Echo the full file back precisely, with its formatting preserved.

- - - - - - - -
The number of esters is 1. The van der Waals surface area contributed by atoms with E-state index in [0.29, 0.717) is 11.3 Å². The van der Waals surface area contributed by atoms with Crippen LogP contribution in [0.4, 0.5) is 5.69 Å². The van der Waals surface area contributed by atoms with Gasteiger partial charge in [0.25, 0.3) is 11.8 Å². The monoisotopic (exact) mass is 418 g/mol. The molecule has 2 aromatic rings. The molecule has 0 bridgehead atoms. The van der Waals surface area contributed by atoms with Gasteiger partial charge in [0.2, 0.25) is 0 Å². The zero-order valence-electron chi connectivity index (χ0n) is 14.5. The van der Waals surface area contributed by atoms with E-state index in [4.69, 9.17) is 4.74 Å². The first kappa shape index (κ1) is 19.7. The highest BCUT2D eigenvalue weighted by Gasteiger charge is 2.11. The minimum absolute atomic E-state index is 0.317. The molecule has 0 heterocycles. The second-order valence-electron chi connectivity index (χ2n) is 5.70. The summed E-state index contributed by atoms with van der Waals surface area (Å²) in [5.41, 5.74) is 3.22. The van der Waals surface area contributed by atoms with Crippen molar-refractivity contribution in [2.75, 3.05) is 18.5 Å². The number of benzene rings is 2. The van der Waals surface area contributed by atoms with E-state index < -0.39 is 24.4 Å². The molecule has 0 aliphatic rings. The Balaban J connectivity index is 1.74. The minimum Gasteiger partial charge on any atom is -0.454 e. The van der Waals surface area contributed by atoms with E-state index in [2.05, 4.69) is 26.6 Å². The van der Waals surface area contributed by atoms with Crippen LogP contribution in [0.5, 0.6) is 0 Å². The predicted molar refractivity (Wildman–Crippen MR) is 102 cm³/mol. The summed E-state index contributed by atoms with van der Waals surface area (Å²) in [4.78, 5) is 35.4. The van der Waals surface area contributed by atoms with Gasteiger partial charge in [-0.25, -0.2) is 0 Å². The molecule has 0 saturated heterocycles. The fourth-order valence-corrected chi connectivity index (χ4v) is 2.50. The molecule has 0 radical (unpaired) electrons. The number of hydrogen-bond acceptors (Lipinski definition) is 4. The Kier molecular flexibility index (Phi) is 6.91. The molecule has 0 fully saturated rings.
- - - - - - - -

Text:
The number of esters is 1. The van der Waals surface area contributed by atoms with E-state index in [0.29, 0.717) is 11.3 Å². The van der Waals surface area contributed by atoms with Crippen LogP contribution in [0.4, 0.5) is 5.69 Å². The van der Waals surface area contributed by atoms with Gasteiger partial charge in [0.25, 0.3) is 11.8 Å². The monoisotopic (exact) mass is 418 g/mol. The molecule has 2 aromatic rings. The molecule has 0 bridgehead atoms. The van der Waals surface area contributed by atoms with Gasteiger partial charge in [0.2, 0.25) is 0 Å². The zero-order valence-electron chi connectivity index (χ0n) is 14.5. The van der Waals surface area contributed by atoms with E-state index in [4.69, 9.17) is 4.74 Å². The first kappa shape index (κ1) is 19.7. The highest BCUT2D eigenvalue weighted by Gasteiger charge is 2.11. The minimum absolute atomic E-state index is 0.317. The molecule has 0 heterocycles. The second-order valence-electron chi connectivity index (χ2n) is 5.70. The summed E-state index contributed by atoms with van der Waals surface area (Å²) in [5.41, 5.74) is 3.22. The van der Waals surface area contributed by atoms with Crippen molar-refractivity contribution in [2.75, 3.05) is 18.5 Å². The number of benzene rings is 2. The van der Waals surface area contributed by atoms with E-state index < -0.39 is 24.4 Å². The molecule has 0 aliphatic rings. The Balaban J connectivity index is 1.74. The minimum Gasteiger partial charge on any atom is -0.454 e. The van der Waals surface area contributed by atoms with E-state index in [2.05, 4.69) is 26.6 Å². The van der Waals surface area contributed by atoms with Crippen LogP contribution in [0.5, 0.6) is 0 Å². The predicted molar refractivity (Wildman–Crippen MR) is 102 cm³/mol. The summed E-state index contributed by atoms with van der Waals surface area (Å²) in [4.78, 5) is 35.4. The van der Waals surface area contributed by atoms with Gasteiger partial charge in [-0.25, -0.2) is 0 Å². The molecule has 0 saturated heterocycles. The fourth-order valence-corrected chi connectivity index (χ4v) is 2.50. The molecule has 0 radical (unpaired) electrons. The number of hydrogen-bond acceptors (Lipinski definition) is 4. The Kier molecular flexibility index (Phi) is 6.91. The molecule has 0 fully saturated rings.